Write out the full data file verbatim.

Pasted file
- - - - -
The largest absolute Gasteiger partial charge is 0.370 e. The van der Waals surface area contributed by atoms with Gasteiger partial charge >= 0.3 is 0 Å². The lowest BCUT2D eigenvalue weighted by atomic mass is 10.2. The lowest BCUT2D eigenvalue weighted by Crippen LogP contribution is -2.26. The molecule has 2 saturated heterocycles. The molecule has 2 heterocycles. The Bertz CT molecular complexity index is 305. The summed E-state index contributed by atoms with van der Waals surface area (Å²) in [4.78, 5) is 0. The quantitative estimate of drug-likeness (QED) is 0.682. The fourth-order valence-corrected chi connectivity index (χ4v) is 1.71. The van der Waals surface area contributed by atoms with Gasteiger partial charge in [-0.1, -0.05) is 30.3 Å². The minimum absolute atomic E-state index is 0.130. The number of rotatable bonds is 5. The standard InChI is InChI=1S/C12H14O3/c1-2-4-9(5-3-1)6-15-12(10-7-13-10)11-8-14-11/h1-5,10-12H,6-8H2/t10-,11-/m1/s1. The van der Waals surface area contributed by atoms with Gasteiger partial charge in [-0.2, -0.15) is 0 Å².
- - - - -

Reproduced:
The largest absolute Gasteiger partial charge is 0.370 e. The van der Waals surface area contributed by atoms with Gasteiger partial charge >= 0.3 is 0 Å². The lowest BCUT2D eigenvalue weighted by atomic mass is 10.2. The lowest BCUT2D eigenvalue weighted by Crippen LogP contribution is -2.26. The molecule has 2 saturated heterocycles. The molecule has 2 heterocycles. The Bertz CT molecular complexity index is 305. The summed E-state index contributed by atoms with van der Waals surface area (Å²) in [4.78, 5) is 0. The quantitative estimate of drug-likeness (QED) is 0.682. The fourth-order valence-corrected chi connectivity index (χ4v) is 1.71. The van der Waals surface area contributed by atoms with Gasteiger partial charge in [-0.1, -0.05) is 30.3 Å². The minimum absolute atomic E-state index is 0.130. The number of rotatable bonds is 5. The standard InChI is InChI=1S/C12H14O3/c1-2-4-9(5-3-1)6-15-12(10-7-13-10)11-8-14-11/h1-5,10-12H,6-8H2/t10-,11-/m1/s1. The van der Waals surface area contributed by atoms with Gasteiger partial charge in [-0.2, -0.15) is 0 Å².